Jeanette Johnson, in an article for the Historical Review of Berks County, notes that through the 1950s, most non-menial jobs were not available to African American women in Reading in spite of their education, finances, or qualifications: “Qualified Negro girls could find no hospital to take them for nurse’s training. Despite the sizable Negro population of Reading and the availability of highly qualified Negro college graduates, no Negro taught in the Reading School System” (J. Johnson 1957, 87).
However, as Johnson’s statistics (1957: 87, 91, 99, 100) suggest, little by little, the African American community began to make headway in various occupations:
1948 — Berks County courthouse hires an African American filing clerk and later a secretary.
1948 — The Heather Shop employs three African American females.
1948 —Reading City Hall employs an almost equal number of African Americans and whites. African Americans are hired in all classifications, including detective, maintenance/labor, machinist, and truck driver.
1949 — Community General Hospital hires its first African American intern.
1956 — Berkshire Knitting Mills opens its doors to anyone who is qualified. Forty-two African Americans are hired, mainly in production.
1956 — Pomeroys department store adds six African American holiday clerks for Christmas and retains one permanently in home furnishings.
1956 — Reading Hospital employs its first African American intern and many nurse’s aides.
1957 — St. Joseph Hospital has one African American registered nurse.
1957 — Community General Hospital has four African American interns, two staff doctors, one dietician, one practical nurse, two bookkeepers, and ten to twelve helpers.
1957 — Wernersville Hospital has two African American doctors, a dietician, and six female attendants. Berks Heim has no African American doctors or registered nurses, but has African American practical nurses, nurse’s aides, orderlies, and housekeepers.
Ella Bannister Ford, from Robesonia (western Berks County), was an administrator for the Federal Bureau of Strategic Service in Washington, DC. Other Robesonians include Mabel Gordon Valentine, a high school principal in West Chester, PA, and Brian Gibson, a noted baritone, who has toured the U.S. and internationally, and who currently teaches at the Wyomissing Institute (R. Johnson 1995).
The first two African American administrators in the Reading School District were Grace A. Jones, who became principal of Lauer’s Park Elementary School in 1968, and Mabel J. Davis, who became vice-principal of Reading High School in 1973 (Reading School District Directory 1968-69; 1973-74). Today the Reading School District employs fifty-four African Americans at all levels of instruction and administration, including high school principal Wynton Butler, a Reading native (Law 2005) and Dean of Students Anthony Calloway.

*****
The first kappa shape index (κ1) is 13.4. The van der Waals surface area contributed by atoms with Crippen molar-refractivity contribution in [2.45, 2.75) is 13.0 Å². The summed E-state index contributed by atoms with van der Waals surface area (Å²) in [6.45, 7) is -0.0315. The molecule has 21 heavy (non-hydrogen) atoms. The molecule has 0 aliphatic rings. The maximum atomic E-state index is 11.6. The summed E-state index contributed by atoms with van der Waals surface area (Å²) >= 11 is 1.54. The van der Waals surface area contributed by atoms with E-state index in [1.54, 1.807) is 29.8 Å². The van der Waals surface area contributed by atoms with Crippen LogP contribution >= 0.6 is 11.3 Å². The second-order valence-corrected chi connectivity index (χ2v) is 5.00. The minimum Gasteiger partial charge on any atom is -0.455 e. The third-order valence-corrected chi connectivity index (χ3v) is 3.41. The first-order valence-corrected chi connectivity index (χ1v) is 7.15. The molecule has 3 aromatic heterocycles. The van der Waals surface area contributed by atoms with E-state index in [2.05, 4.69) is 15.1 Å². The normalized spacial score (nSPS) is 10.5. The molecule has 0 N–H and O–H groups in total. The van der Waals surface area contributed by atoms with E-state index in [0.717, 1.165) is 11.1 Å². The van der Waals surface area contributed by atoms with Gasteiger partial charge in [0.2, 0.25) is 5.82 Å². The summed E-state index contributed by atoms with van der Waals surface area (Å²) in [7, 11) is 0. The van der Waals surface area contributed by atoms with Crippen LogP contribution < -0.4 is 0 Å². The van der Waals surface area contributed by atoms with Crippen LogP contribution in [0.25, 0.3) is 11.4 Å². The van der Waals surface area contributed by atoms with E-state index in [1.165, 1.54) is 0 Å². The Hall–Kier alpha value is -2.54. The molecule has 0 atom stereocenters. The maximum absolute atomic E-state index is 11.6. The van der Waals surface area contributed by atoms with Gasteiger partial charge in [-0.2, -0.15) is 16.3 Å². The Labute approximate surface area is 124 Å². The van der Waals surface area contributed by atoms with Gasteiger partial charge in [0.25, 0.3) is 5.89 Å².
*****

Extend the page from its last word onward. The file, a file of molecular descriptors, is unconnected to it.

The 2000 U.S. Census shows that African Americans are represented in many occupations in Berks County: financial managers, accountants, counselors and social workers, business specialists, management occupations, health technicians, nursing, food and beverage preparation, personal appearance workers, retail sales, customer service, secretaries, administrative assistants, and metal and plastic workers.
Despite these major gains, African Americans remain underrepresented in some occupations, for reasons beyond the scope of this article. There have never been more than a handful of African American attorneys practicing at the same time whose main place of employment is Berks County; in 2005, there were only four African American attorneys who considered Berks their primary place of employment (Butler 2005).
In 1993, only four out of two hundred police officers were African American; in 2005, five. Lieutenant Lionel B. Carter reports that only nineteen African Americans have been employed as police officers with the Reading Police Department. Carl E. Britt, a Police Defensive Tactics and Martial Arts Instructor and a fourth degree black belt, has been a police officer in Cumru Township since 1981. Officer Britt is one of only a handful, if not the only, African American police officer in Berks County outside the city of Reading (Carter 2005).
According to Reading Fire Chief William Rehr, several African Americans have served as volunteer firefighters in the city of Reading, including Elton Butler, Sr., and Elton Butler, Jr., with the Marion Fire Co.; Randall Key, with the Reading Hose Co.; Nathan Donaldson, with the Junior Co.; Kerry Starks and Nelson Stubbs, with Schuylkill Co.; Barry Lusane, with Keystone Co.; and Courtney Horne, with Liberty Co. Lester “Butch” Spencer was a volunteer with the Washington Fire Company for several years (and also well known as a member of “The Sticky Buns,” a local dance band). Ralph Mickey was the only paid African American firefighter in Reading. Rev. Frank McCracken was the first African American Department Head of the Fire Department (until 1996, councilpersons were the heads of various city departments) (Rehr 2005).